Tillis found her own niche in country music when she signed with newly-formed Arista Nashville Records in 1989 after a string of failed releases on the Warner Bros. label. Her debut release for Arista, Don’t Tell Me What To Do, made the Top 10 listings on the country charts and led to many other hits including Maybe It Was Memphis, Shake The Sugar Tree, Let That Pony Run and Cleopatra, Queen of Denial.
She won her first Country Music Association award in 1993 for Vocal Event of the Year appearing with other guest stars on George Jones’ hit I Don’t Need Your Rocking Chair.
And the next year she won the CMA’s Female Vocalist of the Year Award.
Her cover of the classic rock hit When You Walk In The Room, originally recorded by Jackie DeShannon, featured Kim Richey and Mary Chapin Carpenter on background vocals, became one of her favorite music videos and was followed by her No. 1 hit Mi Vida Loca (My Crazy Life).
Currently Tillis is working with fellow Opry star Lorrie Morgan on a follow-up to their Dos Divas album. She said this one will contain a lot of favorite, traditional country songs. But then, of course, about everything Tillis records instantly becomes a favorite with her fans.
And, finally, don’t miss these upcoming country music shows:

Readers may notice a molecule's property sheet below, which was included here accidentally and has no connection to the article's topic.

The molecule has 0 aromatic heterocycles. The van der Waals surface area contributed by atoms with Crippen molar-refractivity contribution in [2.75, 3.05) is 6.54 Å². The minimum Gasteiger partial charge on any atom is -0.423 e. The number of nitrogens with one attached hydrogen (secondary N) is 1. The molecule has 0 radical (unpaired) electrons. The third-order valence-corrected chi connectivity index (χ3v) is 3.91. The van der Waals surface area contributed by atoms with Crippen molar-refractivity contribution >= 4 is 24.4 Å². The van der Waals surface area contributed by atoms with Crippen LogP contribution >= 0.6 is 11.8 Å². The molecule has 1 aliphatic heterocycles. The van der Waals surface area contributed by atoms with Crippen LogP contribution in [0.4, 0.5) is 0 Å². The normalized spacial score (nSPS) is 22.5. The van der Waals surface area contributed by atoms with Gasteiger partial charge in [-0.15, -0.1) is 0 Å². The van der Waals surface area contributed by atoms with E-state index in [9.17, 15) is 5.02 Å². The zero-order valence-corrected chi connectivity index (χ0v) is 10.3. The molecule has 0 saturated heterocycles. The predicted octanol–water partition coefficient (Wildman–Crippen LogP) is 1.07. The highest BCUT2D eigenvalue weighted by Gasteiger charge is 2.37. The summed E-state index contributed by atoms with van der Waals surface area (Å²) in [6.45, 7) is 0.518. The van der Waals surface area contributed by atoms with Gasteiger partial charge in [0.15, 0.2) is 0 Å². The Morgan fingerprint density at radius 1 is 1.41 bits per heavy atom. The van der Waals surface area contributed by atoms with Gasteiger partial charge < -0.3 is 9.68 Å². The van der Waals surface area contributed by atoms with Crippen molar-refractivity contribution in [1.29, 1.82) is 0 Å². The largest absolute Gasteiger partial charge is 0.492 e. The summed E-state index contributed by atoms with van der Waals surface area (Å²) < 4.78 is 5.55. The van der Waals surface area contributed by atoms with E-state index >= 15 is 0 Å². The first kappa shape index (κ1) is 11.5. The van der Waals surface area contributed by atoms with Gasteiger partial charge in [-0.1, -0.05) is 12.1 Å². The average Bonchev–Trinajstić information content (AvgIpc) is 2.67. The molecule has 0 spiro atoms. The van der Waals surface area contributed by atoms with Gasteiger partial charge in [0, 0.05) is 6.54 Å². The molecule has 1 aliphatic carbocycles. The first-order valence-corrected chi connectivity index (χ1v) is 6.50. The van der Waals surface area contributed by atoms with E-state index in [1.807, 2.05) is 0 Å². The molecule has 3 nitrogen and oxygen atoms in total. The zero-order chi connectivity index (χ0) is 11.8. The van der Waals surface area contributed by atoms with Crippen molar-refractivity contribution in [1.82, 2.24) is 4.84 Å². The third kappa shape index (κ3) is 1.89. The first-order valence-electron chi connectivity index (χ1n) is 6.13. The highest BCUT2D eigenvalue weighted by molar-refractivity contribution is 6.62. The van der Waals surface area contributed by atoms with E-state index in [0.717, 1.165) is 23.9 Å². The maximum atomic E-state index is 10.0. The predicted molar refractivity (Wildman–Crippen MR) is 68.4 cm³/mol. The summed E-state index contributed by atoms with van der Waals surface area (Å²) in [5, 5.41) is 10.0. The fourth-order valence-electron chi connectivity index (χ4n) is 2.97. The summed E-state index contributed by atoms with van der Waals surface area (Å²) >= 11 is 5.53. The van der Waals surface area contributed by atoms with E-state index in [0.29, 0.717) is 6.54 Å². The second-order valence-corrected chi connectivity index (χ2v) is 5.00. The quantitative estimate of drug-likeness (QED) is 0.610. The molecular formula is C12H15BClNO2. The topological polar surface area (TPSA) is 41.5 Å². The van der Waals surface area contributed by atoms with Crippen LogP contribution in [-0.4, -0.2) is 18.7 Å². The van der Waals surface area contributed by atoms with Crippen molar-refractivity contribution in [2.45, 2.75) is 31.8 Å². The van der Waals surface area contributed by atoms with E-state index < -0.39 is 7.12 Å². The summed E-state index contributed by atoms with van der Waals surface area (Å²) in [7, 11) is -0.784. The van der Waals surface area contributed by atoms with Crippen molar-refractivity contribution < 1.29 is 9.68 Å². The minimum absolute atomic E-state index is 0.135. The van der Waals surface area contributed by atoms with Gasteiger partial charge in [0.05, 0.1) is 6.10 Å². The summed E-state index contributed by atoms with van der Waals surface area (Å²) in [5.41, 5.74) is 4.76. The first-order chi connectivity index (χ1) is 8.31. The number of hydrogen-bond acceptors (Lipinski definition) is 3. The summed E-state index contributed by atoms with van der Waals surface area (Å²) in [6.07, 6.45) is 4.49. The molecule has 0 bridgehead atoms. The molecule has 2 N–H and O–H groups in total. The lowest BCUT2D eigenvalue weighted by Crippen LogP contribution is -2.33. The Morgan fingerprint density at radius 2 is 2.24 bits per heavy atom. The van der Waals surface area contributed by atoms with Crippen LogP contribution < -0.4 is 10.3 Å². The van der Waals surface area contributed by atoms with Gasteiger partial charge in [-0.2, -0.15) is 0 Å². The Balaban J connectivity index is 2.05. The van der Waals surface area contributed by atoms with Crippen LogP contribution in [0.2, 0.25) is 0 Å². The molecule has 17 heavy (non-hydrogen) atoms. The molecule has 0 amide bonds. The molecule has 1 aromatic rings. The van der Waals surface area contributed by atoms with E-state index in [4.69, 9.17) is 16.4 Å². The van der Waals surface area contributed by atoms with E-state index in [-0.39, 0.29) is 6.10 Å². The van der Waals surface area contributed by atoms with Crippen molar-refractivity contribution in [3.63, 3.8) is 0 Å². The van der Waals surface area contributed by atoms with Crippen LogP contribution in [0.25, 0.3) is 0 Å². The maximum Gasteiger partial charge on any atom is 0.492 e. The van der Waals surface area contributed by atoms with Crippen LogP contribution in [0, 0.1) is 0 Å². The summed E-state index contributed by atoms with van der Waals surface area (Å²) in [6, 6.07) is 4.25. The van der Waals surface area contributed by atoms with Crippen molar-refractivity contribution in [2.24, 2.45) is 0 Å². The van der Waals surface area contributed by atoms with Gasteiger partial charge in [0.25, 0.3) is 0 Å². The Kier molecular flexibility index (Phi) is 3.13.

HOT RIZE: 7:30 p.m. Friday, Feb. 10, Imperial Theatre, last of the Morris Museum of Art’s 2016-2017 Budweiser True Music Southern Soul &Song Series; $15, $23, $28, imperialtheatre.com; (706) 722-8341
VINCE GILL: 8 p.m., Friday, Feb. 17, Bell Auditorium, $39.50, $49.50, $59.50, $75; augustaentertainment complex.com, James Brown Arena box office or call (877) 428-4849
DAILEY &VINCENT: 3 p.m. Sunday, Feb. 19, Newberry (S.C.) Opera House, $30 and $40; call (803) 276-6264 or buy online at newberryoperahouse.com. The bluegrass duo of Jamie Dailey and Darrin Vincent.
JOHN CONLEE: 7 p.m. Sunday, Feb. 26, Jabez S. Hardin Performing Arts Center, Evans; $35 and $25; call (800) 965-9324 or online at itickets.com
DWIGHT YOAKAM: 7:30 p.m. Friday, March 3, Bell Auditorium; augusta entertainmentcomplex.com, James Brown Arena box office or call (877) 428-4849